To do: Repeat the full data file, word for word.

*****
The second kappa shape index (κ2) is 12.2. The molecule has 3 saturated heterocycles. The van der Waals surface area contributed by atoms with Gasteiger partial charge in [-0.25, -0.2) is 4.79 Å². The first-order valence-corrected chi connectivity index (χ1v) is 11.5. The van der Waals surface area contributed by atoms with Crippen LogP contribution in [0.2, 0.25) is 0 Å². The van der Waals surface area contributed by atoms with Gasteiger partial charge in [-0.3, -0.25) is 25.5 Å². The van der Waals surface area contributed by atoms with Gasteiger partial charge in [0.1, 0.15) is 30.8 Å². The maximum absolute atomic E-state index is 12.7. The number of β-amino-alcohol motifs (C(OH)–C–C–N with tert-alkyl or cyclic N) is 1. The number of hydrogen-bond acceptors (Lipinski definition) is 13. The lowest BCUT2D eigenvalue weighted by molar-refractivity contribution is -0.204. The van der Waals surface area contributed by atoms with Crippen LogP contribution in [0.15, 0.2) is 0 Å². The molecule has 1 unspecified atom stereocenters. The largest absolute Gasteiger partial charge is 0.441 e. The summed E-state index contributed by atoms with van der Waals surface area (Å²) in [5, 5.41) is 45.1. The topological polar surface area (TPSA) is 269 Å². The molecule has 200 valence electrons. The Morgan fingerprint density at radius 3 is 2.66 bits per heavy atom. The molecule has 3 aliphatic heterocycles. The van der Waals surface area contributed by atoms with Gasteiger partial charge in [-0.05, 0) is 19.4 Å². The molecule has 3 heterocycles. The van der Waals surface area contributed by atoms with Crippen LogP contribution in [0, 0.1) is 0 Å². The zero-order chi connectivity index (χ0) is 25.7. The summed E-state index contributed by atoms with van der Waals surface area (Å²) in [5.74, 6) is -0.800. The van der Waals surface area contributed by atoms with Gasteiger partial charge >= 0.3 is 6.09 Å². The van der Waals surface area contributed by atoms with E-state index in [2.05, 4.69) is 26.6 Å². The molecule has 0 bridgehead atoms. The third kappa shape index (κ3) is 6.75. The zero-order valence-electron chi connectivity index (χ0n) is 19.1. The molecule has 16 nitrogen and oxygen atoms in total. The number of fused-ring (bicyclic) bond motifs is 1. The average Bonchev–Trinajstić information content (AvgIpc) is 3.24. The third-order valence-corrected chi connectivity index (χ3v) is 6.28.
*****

The second kappa shape index (κ2) is 12.2. The molecule has 3 saturated heterocycles. The van der Waals surface area contributed by atoms with Gasteiger partial charge in [-0.25, -0.2) is 4.79 Å². The first-order valence-corrected chi connectivity index (χ1v) is 11.5. The van der Waals surface area contributed by atoms with Crippen LogP contribution in [0.2, 0.25) is 0 Å². The van der Waals surface area contributed by atoms with Gasteiger partial charge in [-0.3, -0.25) is 25.5 Å². The van der Waals surface area contributed by atoms with Gasteiger partial charge in [0.1, 0.15) is 30.8 Å². The maximum absolute atomic E-state index is 12.7. The number of β-amino-alcohol motifs (C(OH)–C–C–N with tert-alkyl or cyclic N) is 1. The number of hydrogen-bond acceptors (Lipinski definition) is 13. The lowest BCUT2D eigenvalue weighted by molar-refractivity contribution is -0.204. The van der Waals surface area contributed by atoms with Crippen LogP contribution in [0.15, 0.2) is 0 Å². The molecule has 1 unspecified atom stereocenters. The largest absolute Gasteiger partial charge is 0.441 e. The summed E-state index contributed by atoms with van der Waals surface area (Å²) in [5, 5.41) is 45.1. The topological polar surface area (TPSA) is 269 Å². The molecule has 200 valence electrons. The Morgan fingerprint density at radius 3 is 2.66 bits per heavy atom. The molecule has 3 aliphatic heterocycles. The van der Waals surface area contributed by atoms with Gasteiger partial charge in [-0.05, 0) is 19.4 Å². The molecule has 3 heterocycles. The van der Waals surface area contributed by atoms with Crippen LogP contribution in [0, 0.1) is 0 Å². The zero-order chi connectivity index (χ0) is 25.7. The summed E-state index contributed by atoms with van der Waals surface area (Å²) in [5.74, 6) is -0.800. The van der Waals surface area contributed by atoms with Gasteiger partial charge >= 0.3 is 6.09 Å². The van der Waals surface area contributed by atoms with E-state index in [2.05, 4.69) is 26.6 Å². The molecule has 0 bridgehead atoms. The third kappa shape index (κ3) is 6.75. The zero-order valence-electron chi connectivity index (χ0n) is 19.1. The molecule has 16 nitrogen and oxygen atoms in total. The number of fused-ring (bicyclic) bond motifs is 1. The average Bonchev–Trinajstić information content (AvgIpc) is 3.24. The third-order valence-corrected chi connectivity index (χ3v) is 6.28.